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Toys ‘R’ Us Relaunch Is Actually Happening, With One Big Twist

You probably won't see any storefronts.

Mike Kalasnik/Flickr

Geoffrey the Giraffe is officially making a comeback. After filing for Chapter 11 bankruptcy in September of 2017 and closing or selling all of its 800 stores last June, the long-rumored Toys “R” Us comeback is officially on.

Tru Kids Brands, a company founded by former Toys “R” Us employees, took control of the former company’s brands (including Geoffrey) on January 20. Richard Barry, a 33-year Toys “R” Us veteran who was chief marketing officer when the company dissolved, told the Associated Press that the company would come back in physical stores and e-commerce.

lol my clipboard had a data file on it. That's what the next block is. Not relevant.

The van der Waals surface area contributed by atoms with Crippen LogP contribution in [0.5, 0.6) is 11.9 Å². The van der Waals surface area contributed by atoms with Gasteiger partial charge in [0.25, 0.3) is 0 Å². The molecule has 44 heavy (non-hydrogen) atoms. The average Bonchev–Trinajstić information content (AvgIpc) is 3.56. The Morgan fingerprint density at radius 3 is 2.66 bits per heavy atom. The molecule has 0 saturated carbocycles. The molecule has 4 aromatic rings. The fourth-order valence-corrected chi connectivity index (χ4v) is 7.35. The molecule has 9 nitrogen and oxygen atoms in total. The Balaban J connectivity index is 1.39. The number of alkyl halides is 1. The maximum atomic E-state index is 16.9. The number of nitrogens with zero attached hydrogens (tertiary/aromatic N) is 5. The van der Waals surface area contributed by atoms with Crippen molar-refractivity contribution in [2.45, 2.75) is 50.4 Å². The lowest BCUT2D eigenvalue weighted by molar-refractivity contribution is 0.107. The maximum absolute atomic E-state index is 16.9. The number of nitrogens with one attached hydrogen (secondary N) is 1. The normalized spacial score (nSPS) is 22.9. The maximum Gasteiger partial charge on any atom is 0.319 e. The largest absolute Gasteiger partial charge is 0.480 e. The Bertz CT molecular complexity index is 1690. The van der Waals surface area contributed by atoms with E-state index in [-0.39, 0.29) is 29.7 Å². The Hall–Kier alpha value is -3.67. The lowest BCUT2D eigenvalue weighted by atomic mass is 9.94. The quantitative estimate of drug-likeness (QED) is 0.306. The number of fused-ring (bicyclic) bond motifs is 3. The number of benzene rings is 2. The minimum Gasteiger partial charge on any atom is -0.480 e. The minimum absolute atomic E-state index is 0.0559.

The Toys “R” Us brand is still prominent globally, reporting over $3 billion in global retail sales last year in over 900 stores and e-commerce across Asia, Europe, Africa, and the Middle East.

Back home, retailers such as Target and Walmart aggressively expanded their toy offerings this holiday in order to fill the void left by the departed retailer, but Barry is confident a new Toys “R” Us can still compete.

“Despite unprecedented efforts to capture the U.S. market share this past holiday season, there is still a significant gap and huge consumer demand for the trusted experience that Toys “R” Us and Babies “R” Us delivers,” he said in a statement. The company estimates that 40 to 50 percent of the market left abandoned by Toys “R” Us remains up for grabs.

In the U.S., the new Toys “R” Us will likely incorporate stores around 10,000 square feet, a quarter of the size of the now-shuttered stores. But the limited details of the company’s plans suggest its first focus will be on opening 70 stores overseas and adding new e-commerce channels.

Barry promised to bring the brands back to the U.S. in time for next year’s holiday season. Whether that’s as e-commerce only or in physical stores remains to be seen.